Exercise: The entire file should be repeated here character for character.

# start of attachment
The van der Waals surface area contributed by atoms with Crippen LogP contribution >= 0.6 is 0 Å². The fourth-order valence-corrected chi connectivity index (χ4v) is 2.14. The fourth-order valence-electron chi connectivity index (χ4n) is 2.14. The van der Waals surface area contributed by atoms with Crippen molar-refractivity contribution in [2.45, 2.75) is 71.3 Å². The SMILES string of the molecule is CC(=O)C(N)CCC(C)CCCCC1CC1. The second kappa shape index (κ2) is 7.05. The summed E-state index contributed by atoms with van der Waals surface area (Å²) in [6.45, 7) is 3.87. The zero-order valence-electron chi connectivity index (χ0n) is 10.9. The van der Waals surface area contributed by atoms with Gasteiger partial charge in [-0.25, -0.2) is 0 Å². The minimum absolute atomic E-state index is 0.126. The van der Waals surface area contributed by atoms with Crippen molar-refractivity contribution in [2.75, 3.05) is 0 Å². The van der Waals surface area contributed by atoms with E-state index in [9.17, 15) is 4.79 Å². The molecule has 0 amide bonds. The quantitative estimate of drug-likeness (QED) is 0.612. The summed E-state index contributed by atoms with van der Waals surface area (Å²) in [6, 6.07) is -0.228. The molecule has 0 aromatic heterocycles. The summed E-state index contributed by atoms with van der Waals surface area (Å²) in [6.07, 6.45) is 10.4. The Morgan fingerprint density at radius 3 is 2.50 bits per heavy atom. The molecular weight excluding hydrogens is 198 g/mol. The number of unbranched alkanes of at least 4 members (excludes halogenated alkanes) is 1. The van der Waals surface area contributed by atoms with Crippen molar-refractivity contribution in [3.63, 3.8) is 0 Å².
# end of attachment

The van der Waals surface area contributed by atoms with Crippen LogP contribution >= 0.6 is 0 Å². The fourth-order valence-corrected chi connectivity index (χ4v) is 2.14. The fourth-order valence-electron chi connectivity index (χ4n) is 2.14. The van der Waals surface area contributed by atoms with Crippen molar-refractivity contribution in [2.45, 2.75) is 71.3 Å². The SMILES string of the molecule is CC(=O)C(N)CCC(C)CCCCC1CC1. The second kappa shape index (κ2) is 7.05. The summed E-state index contributed by atoms with van der Waals surface area (Å²) in [6.45, 7) is 3.87. The zero-order valence-electron chi connectivity index (χ0n) is 10.9. The van der Waals surface area contributed by atoms with Gasteiger partial charge in [-0.25, -0.2) is 0 Å². The minimum absolute atomic E-state index is 0.126. The van der Waals surface area contributed by atoms with Crippen molar-refractivity contribution in [2.75, 3.05) is 0 Å². The van der Waals surface area contributed by atoms with E-state index in [9.17, 15) is 4.79 Å². The molecule has 0 amide bonds. The quantitative estimate of drug-likeness (QED) is 0.612. The summed E-state index contributed by atoms with van der Waals surface area (Å²) in [6, 6.07) is -0.228. The molecule has 0 aromatic heterocycles. The summed E-state index contributed by atoms with van der Waals surface area (Å²) in [6.07, 6.45) is 10.4. The Morgan fingerprint density at radius 3 is 2.50 bits per heavy atom. The molecular weight excluding hydrogens is 198 g/mol. The number of unbranched alkanes of at least 4 members (excludes halogenated alkanes) is 1. The van der Waals surface area contributed by atoms with Crippen molar-refractivity contribution in [3.63, 3.8) is 0 Å².